When the writer Keith Langston knew that he was bringing out a second book of Fred Dibnah memories for W.H.Smith he asked me if I could remember any Fred stories.
I had already given him the top-of-mind ones for his first book, such as the blackening of a poor Rose Queen and her entourage in a procession when the traction engine we were on primed and blew a big shower of black soup up the chimney; and when Fred induced me to climb a mill chimney which I shall never forget!
In those early days before he was made famous by television there were many memorable experiences with Fred. At the time I had acquired a big red Burrell steam traction engine and it was at my first steam rally where I was trying to back both the engine and a living van into a narrow gap next to green steam roller that I first met Fred and a lasting friendship developed. There were many little incidents with Fred which at the time seemed quite normal, but on thinking back they seemed quite hilarious.
In his own eccentric way Fred was quite serious and morally upright. In fact, he was in many respects an out of his time Victorian, yet underneath there was a mischievous daredevil side which at times could be priceless. Fred could never see this as he would never accept that he was in the slightest bit funny - In truth he was a complete hoot. It was mostly to do with his quaint way of saying things based on Fred's perception of this awful modern world he happened to find himself in. I think it was Donald his old workmate who said 'It was like working with Rip Van Winkle'.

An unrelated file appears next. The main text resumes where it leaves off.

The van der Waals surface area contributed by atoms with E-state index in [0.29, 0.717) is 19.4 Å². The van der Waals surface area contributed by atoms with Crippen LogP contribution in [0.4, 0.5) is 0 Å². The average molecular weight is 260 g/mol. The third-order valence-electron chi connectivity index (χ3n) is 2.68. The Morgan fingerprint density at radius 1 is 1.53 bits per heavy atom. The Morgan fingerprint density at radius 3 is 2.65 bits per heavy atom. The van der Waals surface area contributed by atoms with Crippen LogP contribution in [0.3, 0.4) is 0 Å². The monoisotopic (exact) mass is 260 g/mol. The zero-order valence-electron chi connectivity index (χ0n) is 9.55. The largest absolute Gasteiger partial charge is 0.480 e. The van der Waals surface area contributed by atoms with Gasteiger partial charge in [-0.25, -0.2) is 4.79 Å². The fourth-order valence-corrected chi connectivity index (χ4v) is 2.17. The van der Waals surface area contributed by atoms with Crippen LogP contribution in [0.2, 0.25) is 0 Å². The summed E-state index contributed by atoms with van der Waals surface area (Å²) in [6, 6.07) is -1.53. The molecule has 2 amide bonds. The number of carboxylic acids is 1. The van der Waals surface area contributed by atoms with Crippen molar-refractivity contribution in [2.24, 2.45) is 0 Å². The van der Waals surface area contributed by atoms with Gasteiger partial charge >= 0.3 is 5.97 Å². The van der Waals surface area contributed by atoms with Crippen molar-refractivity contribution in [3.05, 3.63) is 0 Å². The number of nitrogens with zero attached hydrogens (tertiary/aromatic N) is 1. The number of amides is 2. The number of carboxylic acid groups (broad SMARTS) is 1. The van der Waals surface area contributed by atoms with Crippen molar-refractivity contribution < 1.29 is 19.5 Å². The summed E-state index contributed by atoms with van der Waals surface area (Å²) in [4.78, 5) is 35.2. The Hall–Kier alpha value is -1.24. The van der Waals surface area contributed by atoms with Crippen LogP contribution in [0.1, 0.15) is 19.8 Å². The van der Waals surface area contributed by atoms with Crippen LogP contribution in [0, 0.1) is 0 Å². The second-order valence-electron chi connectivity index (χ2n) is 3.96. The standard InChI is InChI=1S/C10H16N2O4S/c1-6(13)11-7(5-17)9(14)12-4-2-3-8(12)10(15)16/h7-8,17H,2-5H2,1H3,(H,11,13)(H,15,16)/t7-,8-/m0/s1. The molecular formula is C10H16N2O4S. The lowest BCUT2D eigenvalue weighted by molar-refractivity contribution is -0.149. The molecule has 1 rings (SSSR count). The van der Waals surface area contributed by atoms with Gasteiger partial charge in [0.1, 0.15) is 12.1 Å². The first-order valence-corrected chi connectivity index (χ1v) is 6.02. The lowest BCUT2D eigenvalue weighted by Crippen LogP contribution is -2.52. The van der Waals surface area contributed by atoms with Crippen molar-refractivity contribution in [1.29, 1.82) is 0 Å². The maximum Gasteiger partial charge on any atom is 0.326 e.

These little stories happened when Fred was a younger man. He was forever inquisitive and always for having a look to see what he could find, discover, invent, or think of next. Every week without fail the telephone would ring and it would be Fred with a new fantastical idea. He could be on for hours often culminating in some little adventure, but it was me who always had to go and pick him up and do the driving!
He never really liked going anywhere on his own and was certainly never keen on driving those new fangled cars as he considered them! His battered old Land-Rover was the nearest acceptance to modern transport. As Billy Greenalgh, one of Fred’s closest friends always said; "Going somewhere with Fred was like going with the Queen. You had to take him everywhere and he never had any bloody money.”
At the time, I worked for an advertising agency so he viewed me as one of them posh city men in a pin-striped suit - complete with engine! It was only when I was presented with a scrubbing brush and a big bar of soap at a steam do for being the dirtiest engine driver, and a Cup for driving the engine the furthest distance to the event that he finally conceded and accepted me into the fellowship of proper engine-men. I was more proud of that than I would ever admit at the time.
I hope you will enjoy these little excursions into Fred’s life. They were whimsical days and as I write this, I can even hear Fred’s voice, saying: ”D’yer fancy a butty, Rog?”
Copyright © 2011 Roger Murray